4. Read Widely
I will unashamedly admit that this reason is my favourite one to hound students with. I hold to the strongest belief that reading offers improvement in every area of your life. It is possible to improve your education, your actions, personality, relationships, lifestyle, beliefs, abilities, and a plethora of other elements, by reading books.
Furthermore, multiple University sources have proven that reading can improve your brain function and connectivity, reduce stress levels, and has numerous other beneficial impacts. Therefore, for the sake of your own sanity – pick up a book and read!
In terms of reading’s impact on your education, we must look at one specific area of assessment criteria: Understanding and controlling of textual features. I can guarantee that in every assessment piece, your criteria makes a mention of grading the vocabulary. If you look at an A-standard grade for vocabulary, it often says the following:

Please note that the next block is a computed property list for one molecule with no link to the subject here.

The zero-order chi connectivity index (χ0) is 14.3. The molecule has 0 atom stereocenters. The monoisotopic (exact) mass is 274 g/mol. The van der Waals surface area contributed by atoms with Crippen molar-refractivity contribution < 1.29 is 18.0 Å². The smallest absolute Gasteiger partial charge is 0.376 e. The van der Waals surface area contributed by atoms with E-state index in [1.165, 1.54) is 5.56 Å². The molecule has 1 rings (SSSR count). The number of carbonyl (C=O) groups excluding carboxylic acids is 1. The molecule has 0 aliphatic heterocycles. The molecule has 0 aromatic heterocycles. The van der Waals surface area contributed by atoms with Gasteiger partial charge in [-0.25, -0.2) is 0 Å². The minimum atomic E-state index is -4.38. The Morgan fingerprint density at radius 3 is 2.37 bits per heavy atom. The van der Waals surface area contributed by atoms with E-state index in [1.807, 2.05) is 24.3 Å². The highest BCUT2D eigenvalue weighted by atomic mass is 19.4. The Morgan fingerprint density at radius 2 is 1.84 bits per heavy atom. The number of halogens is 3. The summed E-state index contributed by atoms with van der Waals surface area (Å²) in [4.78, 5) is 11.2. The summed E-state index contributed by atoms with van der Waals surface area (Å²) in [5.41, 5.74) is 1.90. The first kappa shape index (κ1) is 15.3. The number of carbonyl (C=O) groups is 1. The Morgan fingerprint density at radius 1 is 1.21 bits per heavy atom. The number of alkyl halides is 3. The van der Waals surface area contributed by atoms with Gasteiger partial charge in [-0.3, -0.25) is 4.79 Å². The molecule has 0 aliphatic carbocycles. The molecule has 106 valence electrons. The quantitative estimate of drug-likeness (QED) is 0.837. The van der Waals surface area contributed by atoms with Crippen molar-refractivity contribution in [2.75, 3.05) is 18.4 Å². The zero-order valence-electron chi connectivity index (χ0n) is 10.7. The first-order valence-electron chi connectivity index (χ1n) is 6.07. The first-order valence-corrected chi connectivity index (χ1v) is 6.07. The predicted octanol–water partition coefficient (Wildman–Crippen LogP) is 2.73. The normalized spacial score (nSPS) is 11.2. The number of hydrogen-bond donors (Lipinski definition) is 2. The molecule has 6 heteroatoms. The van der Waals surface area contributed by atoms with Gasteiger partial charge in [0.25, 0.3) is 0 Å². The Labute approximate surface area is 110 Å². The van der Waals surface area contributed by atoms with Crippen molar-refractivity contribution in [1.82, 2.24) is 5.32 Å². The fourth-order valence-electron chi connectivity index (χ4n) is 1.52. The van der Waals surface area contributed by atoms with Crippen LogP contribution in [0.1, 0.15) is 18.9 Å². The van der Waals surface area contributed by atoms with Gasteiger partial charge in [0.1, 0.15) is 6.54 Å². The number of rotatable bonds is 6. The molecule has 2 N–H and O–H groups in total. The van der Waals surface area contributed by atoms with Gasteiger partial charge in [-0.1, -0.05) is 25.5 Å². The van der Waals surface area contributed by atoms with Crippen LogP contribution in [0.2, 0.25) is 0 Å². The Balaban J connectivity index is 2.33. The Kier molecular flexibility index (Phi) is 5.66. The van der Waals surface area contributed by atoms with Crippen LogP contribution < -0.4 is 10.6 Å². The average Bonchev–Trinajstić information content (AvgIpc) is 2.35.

“The student work has the following characteristics:
Discerning use of a wide range of apt vocabulary for specific purposes”
It’s not enough to simply respond to the task. You have to possess a wide vocabulary, extensive enough to fit your vocabulary to what the task itself needs. Let me explain: the language and words I choose to use in an editorial is completely different to the type of language I’d use in an argumentative essay. The language I’d use in an argumentative essay would in turn be different to the type of language I use for a persuasive essay, a multi-modal oral presentation, or a piece of creative writing.